Third class in the series. Time to stuff the ottoman. Start with cotton batting. Spray some glue, called #313 (memory fails me, it was 2 days ago). Place cotton batting evenly across the top, filling in all the spaces, don't over stuff. Next, a large square of foam. First, spray around the sides, at the top, using heavier spray glue (#76?). And spray the upper half of all 4 sides of the foam. Wait a few minutes till the glue is tacky to the touch. Now, pull the glue edge of the foam down over itself and apply it to the glue covered sides. The foam stretches to accommodate this maneuver! The end result is the foam curving over the edges and stuck around all 4 sides onto the ottoman. Now cover the entire top with a large square of dacron, staple it down and trim the edges. When doing the corners, don't let the dacron fold, make it a wrap around with no pleats. Staple, staple, staple!
Time to cut the fabric. Big moment. Lay it out on these nice large tables. Using a square, mark the fabric so you are cutting straight. Cut a 24" x 24" square. My scissors could have been a tad sharper, it felt like I had to really put some oomph into the cutting.
Take your newly cut square back to the ottoman and do a 4 point staple job - one staple in the center of each side. Make sure you are PULLING fabric tight! You want a firm feel on the top. You are watching the edge of the foam covered side to gauge your tension. Even tension! Start stapling on all sides, leaving about 2" at each end. This is so you can do a neat pleated fold later on.
How did I do? Well, first time out it was too loose. Pulled all the staples and started over. I am getting good at staple removal. A new skill! Hee. Second time around, with some help from the instructor, I saw how tight it needed to be. My right wrist was sore - carpal tunnel sore - from the effort. Whew! I am not as strong as I used to be. This took some serious physical effort on my part. But I got it done.
Then the instructor told me one side was a bit sloppy. I had pulled unevenly so it left the side feeling ridged - lumpy like. I pulled out the staples on that side and redid it. Now my wrist was really hurting.
Time to make the corners. This, like the foxface stage, was particularly vexing for me. I made several attempts, but in all cases the pleated fold was 'too high'. The idea is to pull that corner piece of fabric down hard, at a 45 degree angle till you see the foam give to the pressure. Then apply two staples on right angles to each other, to tack down the fabric. Now you fold the flap over, and before you tack it down, cut the inside triangle out. This is meant to reduce the bulkiness on the corner fold.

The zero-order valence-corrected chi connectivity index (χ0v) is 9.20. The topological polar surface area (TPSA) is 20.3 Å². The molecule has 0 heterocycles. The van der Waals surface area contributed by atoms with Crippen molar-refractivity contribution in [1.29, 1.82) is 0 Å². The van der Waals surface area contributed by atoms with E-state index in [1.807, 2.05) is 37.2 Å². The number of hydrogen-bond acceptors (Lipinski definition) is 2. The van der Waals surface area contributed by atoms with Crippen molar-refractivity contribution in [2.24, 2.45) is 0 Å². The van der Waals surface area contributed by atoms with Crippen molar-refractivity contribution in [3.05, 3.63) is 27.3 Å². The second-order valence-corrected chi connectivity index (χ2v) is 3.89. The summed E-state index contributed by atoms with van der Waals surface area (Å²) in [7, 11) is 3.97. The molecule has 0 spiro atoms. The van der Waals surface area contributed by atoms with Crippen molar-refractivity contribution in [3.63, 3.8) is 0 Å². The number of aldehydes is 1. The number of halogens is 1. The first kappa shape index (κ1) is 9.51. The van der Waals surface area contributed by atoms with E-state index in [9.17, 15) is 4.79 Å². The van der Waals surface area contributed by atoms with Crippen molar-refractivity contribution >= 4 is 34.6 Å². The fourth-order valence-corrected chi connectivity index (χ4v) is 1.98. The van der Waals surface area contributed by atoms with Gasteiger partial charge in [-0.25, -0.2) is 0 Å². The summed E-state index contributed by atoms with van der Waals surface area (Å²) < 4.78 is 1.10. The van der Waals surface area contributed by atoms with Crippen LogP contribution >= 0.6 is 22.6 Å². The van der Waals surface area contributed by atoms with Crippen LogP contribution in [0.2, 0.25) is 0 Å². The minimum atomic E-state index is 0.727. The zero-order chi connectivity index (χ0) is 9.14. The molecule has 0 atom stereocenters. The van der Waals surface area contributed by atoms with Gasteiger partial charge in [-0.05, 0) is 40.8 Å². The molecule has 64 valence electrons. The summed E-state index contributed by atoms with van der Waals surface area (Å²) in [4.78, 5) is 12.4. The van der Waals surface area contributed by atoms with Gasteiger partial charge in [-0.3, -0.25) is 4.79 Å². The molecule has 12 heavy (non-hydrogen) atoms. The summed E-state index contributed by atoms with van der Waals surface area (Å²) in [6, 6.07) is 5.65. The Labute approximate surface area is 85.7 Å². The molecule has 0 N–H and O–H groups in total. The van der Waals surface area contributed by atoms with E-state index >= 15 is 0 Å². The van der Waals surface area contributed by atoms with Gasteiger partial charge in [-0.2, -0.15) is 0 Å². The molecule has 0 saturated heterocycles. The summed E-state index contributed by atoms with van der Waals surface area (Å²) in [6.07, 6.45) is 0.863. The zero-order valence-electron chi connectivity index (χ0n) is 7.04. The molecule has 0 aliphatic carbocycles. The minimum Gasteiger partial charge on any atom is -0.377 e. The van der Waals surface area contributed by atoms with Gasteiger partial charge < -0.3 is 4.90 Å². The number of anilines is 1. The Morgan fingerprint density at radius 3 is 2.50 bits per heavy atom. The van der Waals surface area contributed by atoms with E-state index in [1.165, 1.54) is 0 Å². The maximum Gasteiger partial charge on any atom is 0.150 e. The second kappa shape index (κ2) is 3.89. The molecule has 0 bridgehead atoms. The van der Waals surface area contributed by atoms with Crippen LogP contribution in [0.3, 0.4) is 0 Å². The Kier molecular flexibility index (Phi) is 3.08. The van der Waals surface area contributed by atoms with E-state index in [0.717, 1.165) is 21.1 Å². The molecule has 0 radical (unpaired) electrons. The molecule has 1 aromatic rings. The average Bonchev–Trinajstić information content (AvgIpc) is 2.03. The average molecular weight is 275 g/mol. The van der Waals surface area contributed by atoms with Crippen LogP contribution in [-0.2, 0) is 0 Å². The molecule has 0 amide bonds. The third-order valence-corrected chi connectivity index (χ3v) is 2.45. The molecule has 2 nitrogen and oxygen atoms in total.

Now, the goal is to have the front and back sides of this ottoman with folds facing out. I worked the first two, with help from the instructor. Then as I was working the first corner on the back, after multiple attempts to get the fabric pulled down right, I made a near FATAL error. My brain did a dyslexic thing and I CUT THE WRONG PART of that triangle! EEEP! I realized as soon as I made the cut (about 2.5 inches up), it was just wrong. Wrong wrong wrong. I had cut into the part of the fabric that should have been visible.
Frightened to tell the instructor, who was busy sewing some edge cords for all of us, I approached him and said, "I think I may have made a huge mistake". I waited for him to finish his sewing and when he came over, he told me I was "seriously fucked". Oh boy. My options, according to him, would be to fold this piece in the opposite direction (and thus ruin any chances of this ottoman looking halfway decent) or cut another piece of fabric. I told him, "Wow, I've had a pretty rough day as it is, I hate these choices, both of them are really upsetting me and I might have to go home and cry!" To which he said, "hold on, let me see something." Next thing I know, he pulls the ruler out, does some quick measuring, rips out some staples and bing, bang, boom, he fixed the mistake and hid it under the fold.
What he did, which I cannot do because of my inexperience, was pulled the fabric over just enough so the cut was hidden under the fold. Relief! Thank you thank you thank you.
Next week we finish the sides. Despite the near calamity, the ottoman is looking pretty decent! I will take my camera to class to document the final stage.